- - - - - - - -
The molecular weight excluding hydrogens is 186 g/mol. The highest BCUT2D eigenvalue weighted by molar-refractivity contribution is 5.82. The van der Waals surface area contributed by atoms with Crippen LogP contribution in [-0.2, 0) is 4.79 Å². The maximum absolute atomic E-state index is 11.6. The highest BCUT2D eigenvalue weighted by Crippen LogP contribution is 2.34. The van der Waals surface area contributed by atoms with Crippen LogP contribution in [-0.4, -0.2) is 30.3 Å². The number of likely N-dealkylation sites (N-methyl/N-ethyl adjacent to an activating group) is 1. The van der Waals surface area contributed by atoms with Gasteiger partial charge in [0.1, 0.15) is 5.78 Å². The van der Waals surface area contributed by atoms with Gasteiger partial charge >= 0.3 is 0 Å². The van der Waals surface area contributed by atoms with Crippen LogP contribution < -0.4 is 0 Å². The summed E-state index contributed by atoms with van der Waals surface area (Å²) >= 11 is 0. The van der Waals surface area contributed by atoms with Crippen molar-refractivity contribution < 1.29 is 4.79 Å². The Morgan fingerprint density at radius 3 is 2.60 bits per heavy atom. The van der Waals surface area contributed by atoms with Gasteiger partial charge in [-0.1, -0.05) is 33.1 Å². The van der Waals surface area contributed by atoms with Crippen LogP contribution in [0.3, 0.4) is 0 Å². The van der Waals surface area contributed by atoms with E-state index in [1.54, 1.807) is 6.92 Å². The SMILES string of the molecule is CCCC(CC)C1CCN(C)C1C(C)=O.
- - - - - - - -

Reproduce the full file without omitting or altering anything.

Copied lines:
The molecular weight excluding hydrogens is 186 g/mol. The highest BCUT2D eigenvalue weighted by molar-refractivity contribution is 5.82. The van der Waals surface area contributed by atoms with Crippen LogP contribution in [-0.2, 0) is 4.79 Å². The maximum absolute atomic E-state index is 11.6. The highest BCUT2D eigenvalue weighted by Crippen LogP contribution is 2.34. The van der Waals surface area contributed by atoms with Crippen LogP contribution in [-0.4, -0.2) is 30.3 Å². The number of likely N-dealkylation sites (N-methyl/N-ethyl adjacent to an activating group) is 1. The van der Waals surface area contributed by atoms with Gasteiger partial charge in [0.1, 0.15) is 5.78 Å². The van der Waals surface area contributed by atoms with Gasteiger partial charge >= 0.3 is 0 Å². The van der Waals surface area contributed by atoms with Crippen LogP contribution < -0.4 is 0 Å². The summed E-state index contributed by atoms with van der Waals surface area (Å²) >= 11 is 0. The van der Waals surface area contributed by atoms with Crippen molar-refractivity contribution < 1.29 is 4.79 Å². The Morgan fingerprint density at radius 3 is 2.60 bits per heavy atom. The van der Waals surface area contributed by atoms with Gasteiger partial charge in [-0.1, -0.05) is 33.1 Å². The van der Waals surface area contributed by atoms with Crippen LogP contribution in [0.3, 0.4) is 0 Å². The van der Waals surface area contributed by atoms with E-state index in [1.54, 1.807) is 6.92 Å². The SMILES string of the molecule is CCCC(CC)C1CCN(C)C1C(C)=O.